Psychological Medicine

Original Articles

Clinical and neuropathological correlates of depression in Alzheimer's disease

Hans Förstla1 c1, Alistair Burnsa1, Philip Lutherta1, Nigel Cairnsa1, Peter Lantosa1 and Raymond Levya1

a1 Section of Old Age Psychiatry and the Department of Neuropathology, Institute of Psychiatry, London


Depressive symptoms have been reported in patients with mild to moderate Alzheimer's disease (AD). Recent evidence suggests that a noradrenergic deficit originating from neuronal degeneration in brainstem nuclei may represent an organic correlate of these disturbances. We examined the neuropathological changes in the locus coeruleus (LC), substantia nigra (SN), basal nucleus of Meynert and cortex of 52 patients (12 male, 40 female, mean age 83·2 ± 6·4 years) with pathologically verified AD. Fourteen patients (1 male, 13 female) showed signs of depression. The majority of these patients suffered from severe physical disability or sensory impairment and developed persistent delusions, but had less cognitive impairment. Neuronal counts in the LC were significantly lower than in the 38 patients without depression (36·9 ± 14 ·0; 51·4 ± 28·0 neuromelaninpigmented cells per section per nucleus; F = 3·4, df = 1, 50, P = 0·04). Neuron counts were higher in the basal nucleus of Meynert in depressed AD patients and there were no differences of the neuron numbers in the SN. Depression (main effect; F = 4·5, P = 0·04) contributed significantly to the variance of neuronal counts in the LC, even when covarying for gender, age of onset, cognitive impairment and cortical Alzheimer pathology. The observed disproportionate loss of noradrenergic and cholinergic neurons in the LC and basal nucleus of Meynert may represent an important organic substrate of depression in AD.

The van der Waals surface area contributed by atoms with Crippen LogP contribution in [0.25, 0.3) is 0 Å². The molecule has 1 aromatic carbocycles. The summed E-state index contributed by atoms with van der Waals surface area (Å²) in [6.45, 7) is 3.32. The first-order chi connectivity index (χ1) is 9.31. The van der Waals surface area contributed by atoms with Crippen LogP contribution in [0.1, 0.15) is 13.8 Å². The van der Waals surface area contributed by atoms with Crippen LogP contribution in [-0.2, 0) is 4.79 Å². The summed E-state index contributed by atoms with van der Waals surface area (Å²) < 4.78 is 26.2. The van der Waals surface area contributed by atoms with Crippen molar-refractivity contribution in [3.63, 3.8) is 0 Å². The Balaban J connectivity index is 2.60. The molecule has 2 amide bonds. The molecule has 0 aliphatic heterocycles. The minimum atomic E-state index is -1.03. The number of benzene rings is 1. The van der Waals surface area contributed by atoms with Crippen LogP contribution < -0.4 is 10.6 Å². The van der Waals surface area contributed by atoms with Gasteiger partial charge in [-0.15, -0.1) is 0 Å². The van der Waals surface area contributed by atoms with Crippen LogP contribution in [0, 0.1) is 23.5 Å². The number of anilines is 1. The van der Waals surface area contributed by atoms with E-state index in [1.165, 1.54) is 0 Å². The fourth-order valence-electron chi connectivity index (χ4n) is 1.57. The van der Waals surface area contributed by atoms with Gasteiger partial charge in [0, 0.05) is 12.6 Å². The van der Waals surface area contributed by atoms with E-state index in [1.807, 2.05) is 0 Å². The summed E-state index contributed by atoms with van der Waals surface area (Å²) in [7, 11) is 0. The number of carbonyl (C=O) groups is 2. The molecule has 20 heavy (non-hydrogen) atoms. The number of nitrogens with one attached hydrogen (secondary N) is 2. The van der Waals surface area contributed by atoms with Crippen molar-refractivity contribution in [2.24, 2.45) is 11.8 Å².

c1 Address for correspondence: Dr Hans Förstl, Central Institute of Mental Health, PO Box 122–120, I 5, W-6800 Mannheim 1, Germany.